William Spear:

“If you miss in a book the dizzying romanticism and urgent vitality of say John Fowles, perhaps when you read The Magus the first time; if you love the cool sophistication and edgy wit of James Salter, or the slightly off balance, ‘is it really true’ situations Pynchon or Vonnegut ask us to believe in; if you crave the deep mysteries and stark realities that inform the lives seen by Paul Bowles, or for that matter even the plain fun and dash of Ian Flemming, then you will be swept away by Trompe l’Oeil, for that is the pack Gardner McKay is riding with in this profound fairy tale. Like no one else can, McKay really puts the fun in profundity!

The more exotic and beautiful the bird, the more lovely his song and plumage, the stronger is the world’s determination to capture and own it. In Trompe l’Oeil, Gardner McKay’s just released masterpiece we see  “the world’s greatest artist”, Simon Lister running for his life from a wide assortment of dark side deputations all competing to have their own   “painter in a cage”. If it is at one level an exciting chase, at the same time it is one of the great love stories of the age, for, at his side in this desperate life or death dash for freedom is the beautiful, mysterious and ephemeral Savoia, who is his witness and guide, who conspires and inspires and, in her way, teaches Simon, okay, I’ll say it, ‘the meaning of life’.”

Steffen and Deborah Foster:

Like discovering  a forgotten masterpiece in the attic, Trompe L’Oeil turns everyday life on its head.  Where we thought we were living a boring average existence, suddenly we are in possession of an immense treasure.  Mystery,  suspense and mastery  combine to “trick” the reader into daring to believe the unbelievable and ultimately to hope that the imagined world is the real one.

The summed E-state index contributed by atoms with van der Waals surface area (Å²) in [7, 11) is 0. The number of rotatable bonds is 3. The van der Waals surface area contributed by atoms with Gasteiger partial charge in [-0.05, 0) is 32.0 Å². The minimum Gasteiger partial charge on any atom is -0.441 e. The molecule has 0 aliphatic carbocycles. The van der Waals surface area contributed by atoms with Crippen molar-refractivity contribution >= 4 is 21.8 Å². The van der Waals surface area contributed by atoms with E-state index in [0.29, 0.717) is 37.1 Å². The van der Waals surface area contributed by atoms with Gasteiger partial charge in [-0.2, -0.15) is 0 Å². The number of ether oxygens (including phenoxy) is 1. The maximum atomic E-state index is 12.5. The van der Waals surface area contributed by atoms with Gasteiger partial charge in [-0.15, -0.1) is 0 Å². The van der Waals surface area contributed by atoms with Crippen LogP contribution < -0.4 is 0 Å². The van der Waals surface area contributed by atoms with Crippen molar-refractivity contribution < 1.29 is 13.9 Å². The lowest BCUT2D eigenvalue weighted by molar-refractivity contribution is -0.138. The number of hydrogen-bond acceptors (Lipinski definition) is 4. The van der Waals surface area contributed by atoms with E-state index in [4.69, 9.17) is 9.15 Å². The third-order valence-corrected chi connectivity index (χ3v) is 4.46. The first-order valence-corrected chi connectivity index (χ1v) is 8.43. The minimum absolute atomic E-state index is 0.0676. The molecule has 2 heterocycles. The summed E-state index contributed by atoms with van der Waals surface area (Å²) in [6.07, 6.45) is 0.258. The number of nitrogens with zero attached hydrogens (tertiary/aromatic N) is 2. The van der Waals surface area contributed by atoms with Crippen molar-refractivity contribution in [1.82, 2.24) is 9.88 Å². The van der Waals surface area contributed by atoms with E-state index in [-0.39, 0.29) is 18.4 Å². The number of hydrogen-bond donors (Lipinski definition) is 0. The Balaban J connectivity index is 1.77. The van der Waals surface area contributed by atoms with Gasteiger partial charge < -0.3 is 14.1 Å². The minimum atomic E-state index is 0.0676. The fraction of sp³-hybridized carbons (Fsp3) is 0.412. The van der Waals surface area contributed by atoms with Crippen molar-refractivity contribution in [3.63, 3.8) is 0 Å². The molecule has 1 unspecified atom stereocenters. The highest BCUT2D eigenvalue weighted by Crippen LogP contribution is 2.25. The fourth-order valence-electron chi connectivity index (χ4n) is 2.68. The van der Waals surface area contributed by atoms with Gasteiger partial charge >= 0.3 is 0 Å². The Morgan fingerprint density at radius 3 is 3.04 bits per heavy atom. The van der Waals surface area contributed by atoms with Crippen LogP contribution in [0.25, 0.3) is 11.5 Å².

Seldom does a novel dare so much, and deliver so fully on its premise of the power of  mind over matter. Gardner McKay carves his way through the fashionistas of the Art World and delivers a clear insight into the mind of an artist. He does this at the same time as telling one of the great love stories of all time.

Trompe L’Oeil is more than a “deceiving of the eye,” it is an unrelenting exposure of the soul of man as a creator and lover.

As McKay would say of something he found to be remarkable, brilliant, new and insightful…“ yes, I think it is quite useful”.


Colby Chester:

I have just moments ago finished a book that fascinated, frustrated, aroused and amazed me. It is like nothing I have ever read, something I realize now that could only have evolved from one unfettered imagination, one remarkable mind, one monkishly-disciplined writer whose previous creations, varied and whimsical as they are, gave no hint to what he was ultimately capable of creating.

I am quite speechless. My God the man could write!


Other excerpts from readers:

If you read only the top layer of frosting of this many tiered wedding cake of a book you will surely get your money’s worth and be entertained and amused, but you will miss the great lessons in it, of which there are several. You might make the mistake of dismissing the “art crime of the century” as another superficial rant about art and money when in fact the crime of the century is really about wasting or selling our precious, one time only opportunity to participate in real life: of letting ‘them’ dictate the terms of our lives, or of giving away our most valuable treasure for the proverbial mess of potage: of not loving and appreciating life enough. When you turn the last page of Trompe l’Oeil, you will want to go out and get right at it and maybe change course if you are not on the true path. At the bottom of it, isn’t that what they say art is supposed to do? Change your life?


“If you have forgotten what it is to be in love, Gardner McKay’s wonderful masterpiece Trompe L’Oeil  will transport you right back to where you left off. His last, and surely most important book is indeed the ultimate love letter: to us, and to life itself, and he reminds us that what puts deep love at the core of an honestly and completely lived life also requires the supremely courageous and heart-breaking task it is to finally let it go.


“If you, as I often am, are a bit chary of posthumous books of writers you love, and you worry that someone has gone in and made a mess of things, don’t be. Gardner McKay wrote every word of Trompe l’Oeil, and read it out loud too in his wonderful public radio series “Stories on the Wind”. Any changes here are simply punctuation, spelling and continuity matters. All of the industrial strength McKay magic comes through perfectly.”


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